Steenburgh winter is different from astronomical winter, which extends from the winter solstice to the spring equinox. Steenburgh winter is based on ski conditions.
Steenburgh winter begins the first day that the Alta-Collins snow stake reaches 100". That's a big number, but it represents the approximate snow depth needed to transition from early season conditions to winter conditions in the Cottonwoods. Some might think this is high, but it is roughly when most of the brush, pucker trees, and big, angular boulders are buried in the backcountry. Case in point, the Alta-Collins snow depth is just under 70", yet I hit a buried pucker tree this weekend and took quite a digger. That is a rare event once we reach a 100" base.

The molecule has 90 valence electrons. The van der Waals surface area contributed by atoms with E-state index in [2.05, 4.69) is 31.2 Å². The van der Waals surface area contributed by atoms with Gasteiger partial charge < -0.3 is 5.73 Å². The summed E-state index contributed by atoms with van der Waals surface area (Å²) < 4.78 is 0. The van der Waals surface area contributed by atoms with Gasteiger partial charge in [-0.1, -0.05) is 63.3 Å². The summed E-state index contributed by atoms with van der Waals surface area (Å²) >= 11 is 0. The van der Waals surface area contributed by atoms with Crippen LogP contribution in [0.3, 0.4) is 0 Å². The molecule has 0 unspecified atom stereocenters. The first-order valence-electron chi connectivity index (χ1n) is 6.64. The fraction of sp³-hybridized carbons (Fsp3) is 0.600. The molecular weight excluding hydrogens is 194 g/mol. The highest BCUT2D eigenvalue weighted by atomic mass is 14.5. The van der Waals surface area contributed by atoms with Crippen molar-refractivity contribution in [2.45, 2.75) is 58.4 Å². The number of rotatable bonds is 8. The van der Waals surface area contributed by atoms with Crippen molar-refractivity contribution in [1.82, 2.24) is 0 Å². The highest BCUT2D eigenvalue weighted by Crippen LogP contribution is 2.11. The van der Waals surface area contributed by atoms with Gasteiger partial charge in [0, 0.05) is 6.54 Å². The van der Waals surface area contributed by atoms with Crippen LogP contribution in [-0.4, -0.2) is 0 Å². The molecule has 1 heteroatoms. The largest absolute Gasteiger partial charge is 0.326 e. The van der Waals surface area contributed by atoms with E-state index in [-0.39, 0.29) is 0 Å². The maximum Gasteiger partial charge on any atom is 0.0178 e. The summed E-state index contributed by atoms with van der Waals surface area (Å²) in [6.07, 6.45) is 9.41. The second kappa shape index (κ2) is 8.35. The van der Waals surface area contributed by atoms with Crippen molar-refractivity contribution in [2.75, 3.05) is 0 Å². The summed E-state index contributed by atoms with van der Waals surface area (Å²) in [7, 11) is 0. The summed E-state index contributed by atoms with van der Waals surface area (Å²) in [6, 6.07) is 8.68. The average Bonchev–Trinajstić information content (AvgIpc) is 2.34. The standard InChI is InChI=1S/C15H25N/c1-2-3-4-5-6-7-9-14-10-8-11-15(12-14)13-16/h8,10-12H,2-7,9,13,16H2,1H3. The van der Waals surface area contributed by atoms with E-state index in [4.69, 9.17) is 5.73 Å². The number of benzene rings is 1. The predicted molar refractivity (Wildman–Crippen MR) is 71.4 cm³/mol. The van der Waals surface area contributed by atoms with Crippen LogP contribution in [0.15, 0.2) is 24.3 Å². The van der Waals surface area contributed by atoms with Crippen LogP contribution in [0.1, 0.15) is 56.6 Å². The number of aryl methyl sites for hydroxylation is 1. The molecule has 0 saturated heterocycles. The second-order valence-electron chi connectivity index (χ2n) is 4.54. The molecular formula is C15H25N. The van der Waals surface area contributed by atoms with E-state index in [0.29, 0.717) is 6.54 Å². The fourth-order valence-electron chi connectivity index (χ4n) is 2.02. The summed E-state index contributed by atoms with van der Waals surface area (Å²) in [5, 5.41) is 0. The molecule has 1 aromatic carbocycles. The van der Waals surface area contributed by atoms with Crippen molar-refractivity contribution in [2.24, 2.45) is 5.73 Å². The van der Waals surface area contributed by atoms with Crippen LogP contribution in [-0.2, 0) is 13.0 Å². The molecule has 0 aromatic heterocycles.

Steenburgh winter ends on February 10. Why February 10? It seems to be around this time of year when the sun begins to have an increasingly caustic effect on powder. Resort skiers don't notice this change (they track everything out too quickly), but backcountry skiers do. Prior to February 10, powder can linger for many days on most aspects. Even south facing slopes might survive without a melt-freeze cycle if it is really cold. After February 10, the south aspects will almost always suffer a melt-freeze cycle if the sun comes out and, as the days go on, the sun becomes an increasingly formidable enemy to powder on an increasingly greater range of aspects.
There is certainly good skiing to be had after 10 February, but it does represent an important transition point in the snow climate of the Wasatch. Therefore, it marks the end of Steenburgh winter.
This year we have a 65" base at Alta-Collins on February 10th. Hence, this is a year without a Steenburgh winter.
Graphic Source: http://www.classroomjr.com/weather-coloring-pages/melting-snow-coloring-page/